Diagnosing the transition layer in the extra-tropical lowermost stratosphere using MLS O3 and MOPITT CO analyses
1CNRM-GAME, Météo-France and CNRS URA1357, Toulouse, France
2Laboratoire d'Aérologie, Université de Toulouse, CNRS/INSU, Toulouse, France
3NILU, 2027 Kjeller, Norway
4ECMWF, Shinfield Park, Reading, UK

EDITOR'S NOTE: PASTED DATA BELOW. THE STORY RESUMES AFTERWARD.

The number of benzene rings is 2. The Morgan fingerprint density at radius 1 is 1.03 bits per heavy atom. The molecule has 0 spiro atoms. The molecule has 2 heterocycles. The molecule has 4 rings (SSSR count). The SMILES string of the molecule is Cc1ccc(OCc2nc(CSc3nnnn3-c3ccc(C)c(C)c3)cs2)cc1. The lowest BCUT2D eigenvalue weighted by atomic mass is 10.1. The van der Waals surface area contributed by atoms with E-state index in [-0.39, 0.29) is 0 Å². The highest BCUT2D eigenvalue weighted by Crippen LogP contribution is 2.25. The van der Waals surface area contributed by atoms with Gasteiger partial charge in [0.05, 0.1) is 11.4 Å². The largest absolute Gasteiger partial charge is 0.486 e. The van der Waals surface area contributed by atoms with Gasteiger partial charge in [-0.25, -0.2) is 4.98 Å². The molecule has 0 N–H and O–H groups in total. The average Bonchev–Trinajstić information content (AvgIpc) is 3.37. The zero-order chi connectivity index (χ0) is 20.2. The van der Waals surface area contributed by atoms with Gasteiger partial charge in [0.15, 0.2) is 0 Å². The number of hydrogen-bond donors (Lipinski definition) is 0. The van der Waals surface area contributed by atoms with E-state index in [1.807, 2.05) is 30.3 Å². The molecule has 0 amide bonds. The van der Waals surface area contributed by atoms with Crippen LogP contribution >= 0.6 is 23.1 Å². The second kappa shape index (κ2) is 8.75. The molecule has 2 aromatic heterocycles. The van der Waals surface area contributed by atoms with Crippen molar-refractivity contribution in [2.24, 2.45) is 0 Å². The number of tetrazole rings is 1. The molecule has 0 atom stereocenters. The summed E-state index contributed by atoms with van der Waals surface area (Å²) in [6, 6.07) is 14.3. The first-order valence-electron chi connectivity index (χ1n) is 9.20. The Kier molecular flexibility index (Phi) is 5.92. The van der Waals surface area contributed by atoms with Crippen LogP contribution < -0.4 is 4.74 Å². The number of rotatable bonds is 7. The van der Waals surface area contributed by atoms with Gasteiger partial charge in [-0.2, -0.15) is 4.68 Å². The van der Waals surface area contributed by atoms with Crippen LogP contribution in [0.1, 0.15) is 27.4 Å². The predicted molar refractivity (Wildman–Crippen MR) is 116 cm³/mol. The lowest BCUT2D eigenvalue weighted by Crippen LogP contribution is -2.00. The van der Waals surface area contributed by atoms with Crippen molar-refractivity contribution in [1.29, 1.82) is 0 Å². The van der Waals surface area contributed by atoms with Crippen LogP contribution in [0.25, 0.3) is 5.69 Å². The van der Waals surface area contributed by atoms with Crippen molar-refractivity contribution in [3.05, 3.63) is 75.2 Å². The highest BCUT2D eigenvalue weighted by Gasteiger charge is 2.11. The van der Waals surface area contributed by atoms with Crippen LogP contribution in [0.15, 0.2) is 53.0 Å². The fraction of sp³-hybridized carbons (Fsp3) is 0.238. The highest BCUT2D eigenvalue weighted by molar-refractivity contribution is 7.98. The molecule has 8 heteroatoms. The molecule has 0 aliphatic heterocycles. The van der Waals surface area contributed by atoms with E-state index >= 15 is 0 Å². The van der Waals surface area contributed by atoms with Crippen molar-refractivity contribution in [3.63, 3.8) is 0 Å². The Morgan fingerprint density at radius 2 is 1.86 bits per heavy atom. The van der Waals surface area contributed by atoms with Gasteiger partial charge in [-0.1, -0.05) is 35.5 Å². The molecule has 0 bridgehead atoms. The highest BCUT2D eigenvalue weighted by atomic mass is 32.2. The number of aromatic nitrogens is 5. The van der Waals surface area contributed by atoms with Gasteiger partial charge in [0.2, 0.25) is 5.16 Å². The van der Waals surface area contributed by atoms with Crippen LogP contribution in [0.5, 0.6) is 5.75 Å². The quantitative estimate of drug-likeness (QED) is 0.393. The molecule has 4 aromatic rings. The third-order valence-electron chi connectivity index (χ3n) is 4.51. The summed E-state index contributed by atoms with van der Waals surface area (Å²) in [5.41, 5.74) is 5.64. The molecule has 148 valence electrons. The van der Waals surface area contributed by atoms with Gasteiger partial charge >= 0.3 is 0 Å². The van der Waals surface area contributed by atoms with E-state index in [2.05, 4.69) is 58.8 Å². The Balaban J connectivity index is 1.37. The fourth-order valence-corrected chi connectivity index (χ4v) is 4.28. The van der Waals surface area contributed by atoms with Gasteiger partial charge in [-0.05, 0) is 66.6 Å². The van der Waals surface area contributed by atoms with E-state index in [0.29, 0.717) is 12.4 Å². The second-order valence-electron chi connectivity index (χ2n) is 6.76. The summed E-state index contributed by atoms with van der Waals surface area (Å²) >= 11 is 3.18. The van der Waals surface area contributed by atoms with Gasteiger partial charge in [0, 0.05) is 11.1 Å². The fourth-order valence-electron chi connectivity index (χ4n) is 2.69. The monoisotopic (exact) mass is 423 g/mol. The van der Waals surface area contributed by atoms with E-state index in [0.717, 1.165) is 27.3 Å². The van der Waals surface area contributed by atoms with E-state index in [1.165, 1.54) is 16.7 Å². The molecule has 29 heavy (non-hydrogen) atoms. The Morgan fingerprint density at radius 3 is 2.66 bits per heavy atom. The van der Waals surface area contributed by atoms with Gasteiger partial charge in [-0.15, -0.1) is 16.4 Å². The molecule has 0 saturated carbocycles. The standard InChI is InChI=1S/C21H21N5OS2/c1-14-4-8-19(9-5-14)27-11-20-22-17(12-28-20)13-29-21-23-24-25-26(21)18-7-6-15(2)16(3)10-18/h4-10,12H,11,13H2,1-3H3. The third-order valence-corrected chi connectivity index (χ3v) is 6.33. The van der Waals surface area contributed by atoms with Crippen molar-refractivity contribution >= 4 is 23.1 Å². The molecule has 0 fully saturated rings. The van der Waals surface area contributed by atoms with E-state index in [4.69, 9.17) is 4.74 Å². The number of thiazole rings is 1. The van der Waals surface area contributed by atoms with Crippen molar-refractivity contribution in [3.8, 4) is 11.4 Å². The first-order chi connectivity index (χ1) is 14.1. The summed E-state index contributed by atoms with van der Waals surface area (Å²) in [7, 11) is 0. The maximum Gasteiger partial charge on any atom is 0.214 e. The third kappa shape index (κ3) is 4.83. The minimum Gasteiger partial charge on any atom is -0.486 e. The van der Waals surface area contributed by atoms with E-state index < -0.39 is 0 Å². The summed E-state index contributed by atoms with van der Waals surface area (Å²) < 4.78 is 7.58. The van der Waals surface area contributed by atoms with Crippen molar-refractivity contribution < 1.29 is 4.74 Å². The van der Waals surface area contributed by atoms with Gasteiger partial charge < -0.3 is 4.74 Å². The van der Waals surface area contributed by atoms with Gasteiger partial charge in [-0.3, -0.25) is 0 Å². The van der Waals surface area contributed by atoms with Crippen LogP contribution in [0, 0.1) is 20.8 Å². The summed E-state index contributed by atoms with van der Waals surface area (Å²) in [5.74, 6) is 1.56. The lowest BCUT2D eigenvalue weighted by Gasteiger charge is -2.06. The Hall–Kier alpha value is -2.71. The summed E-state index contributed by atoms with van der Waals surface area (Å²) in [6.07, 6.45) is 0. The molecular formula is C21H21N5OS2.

Abstract. The behavior of the Extra-tropical Transition Layer (ExTL) in the lowermost stratosphere is investigated using a Chemistry Transport Model (CTM) and analyses derived from assimilation of MLS (Microwave Limb Sounder) O3 and MOPITT (Measurements Of Pollution In The Troposphere) CO data. We use O3-CO correlations to quantify the effect of the assimilation on the height and depth of the ExTL. We firstly focus on a Stratosphere-Troposphere Exchange (STE) case study which occurred on 15 August 2007 over the British Isles (50° N, 10° W). We also extend the study at the global scale for the month of August 2007. For the STE case study, MOPITT CO analyses have the capability to sharpen the ExTL distribution whereas MLS O3 analyses provide a tropospheric expansion of the ExTL distribution with its maximum close to the thermal tropopause. When MLS O3 and MOPITT CO analyses are used together, the ExTL shows more realistic results and matches the thermal tropopause. At global scale, MOPITT CO analyses still show a sharper chemical transition between stratosphere and troposphere than the free model run. MLS O3 analyses move the ExTL toward the troposphere and broaden it. When MLS O3 analyses and MOPITT CO analyses are used together the ExTL matches the thermal tropopause poleward of 50°. This study shows that data assimilation can help overcome the shortcomings associated with a relatively coarse model resolution. The ExTL spread is larger in the Northern Hemisphere than the Southern Hemisphere suggesting that mixing processes are more active in the UTLS in the Northern Hemisphere than in the Southern Hemisphere. This work opens perspectives for studying the seasonal variations of the ExTL at extra-tropical latitudes.